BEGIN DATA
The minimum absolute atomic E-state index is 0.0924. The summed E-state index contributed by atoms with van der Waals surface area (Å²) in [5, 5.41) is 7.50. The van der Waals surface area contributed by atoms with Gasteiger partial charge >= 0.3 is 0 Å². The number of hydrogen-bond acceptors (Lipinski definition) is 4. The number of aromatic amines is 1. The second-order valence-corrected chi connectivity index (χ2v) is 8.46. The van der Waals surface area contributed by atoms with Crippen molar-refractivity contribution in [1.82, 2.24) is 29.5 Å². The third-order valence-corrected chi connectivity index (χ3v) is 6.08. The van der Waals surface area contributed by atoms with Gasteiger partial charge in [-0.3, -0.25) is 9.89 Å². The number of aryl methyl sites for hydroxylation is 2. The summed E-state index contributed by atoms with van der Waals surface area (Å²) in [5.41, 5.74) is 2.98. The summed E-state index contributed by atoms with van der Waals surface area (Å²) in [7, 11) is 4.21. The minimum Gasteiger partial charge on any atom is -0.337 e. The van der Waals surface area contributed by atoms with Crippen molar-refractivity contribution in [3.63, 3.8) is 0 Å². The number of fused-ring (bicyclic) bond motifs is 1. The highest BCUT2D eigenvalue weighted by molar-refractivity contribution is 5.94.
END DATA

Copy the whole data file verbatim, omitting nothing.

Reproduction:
The minimum absolute atomic E-state index is 0.0924. The summed E-state index contributed by atoms with van der Waals surface area (Å²) in [5, 5.41) is 7.50. The van der Waals surface area contributed by atoms with Gasteiger partial charge >= 0.3 is 0 Å². The number of hydrogen-bond acceptors (Lipinski definition) is 4. The number of aromatic amines is 1. The second-order valence-corrected chi connectivity index (χ2v) is 8.46. The van der Waals surface area contributed by atoms with Crippen molar-refractivity contribution in [1.82, 2.24) is 29.5 Å². The third-order valence-corrected chi connectivity index (χ3v) is 6.08. The van der Waals surface area contributed by atoms with Gasteiger partial charge in [-0.3, -0.25) is 9.89 Å². The number of aryl methyl sites for hydroxylation is 2. The summed E-state index contributed by atoms with van der Waals surface area (Å²) in [5.41, 5.74) is 2.98. The summed E-state index contributed by atoms with van der Waals surface area (Å²) in [7, 11) is 4.21. The minimum Gasteiger partial charge on any atom is -0.337 e. The van der Waals surface area contributed by atoms with Crippen molar-refractivity contribution in [3.63, 3.8) is 0 Å². The number of fused-ring (bicyclic) bond motifs is 1. The highest BCUT2D eigenvalue weighted by molar-refractivity contribution is 5.94.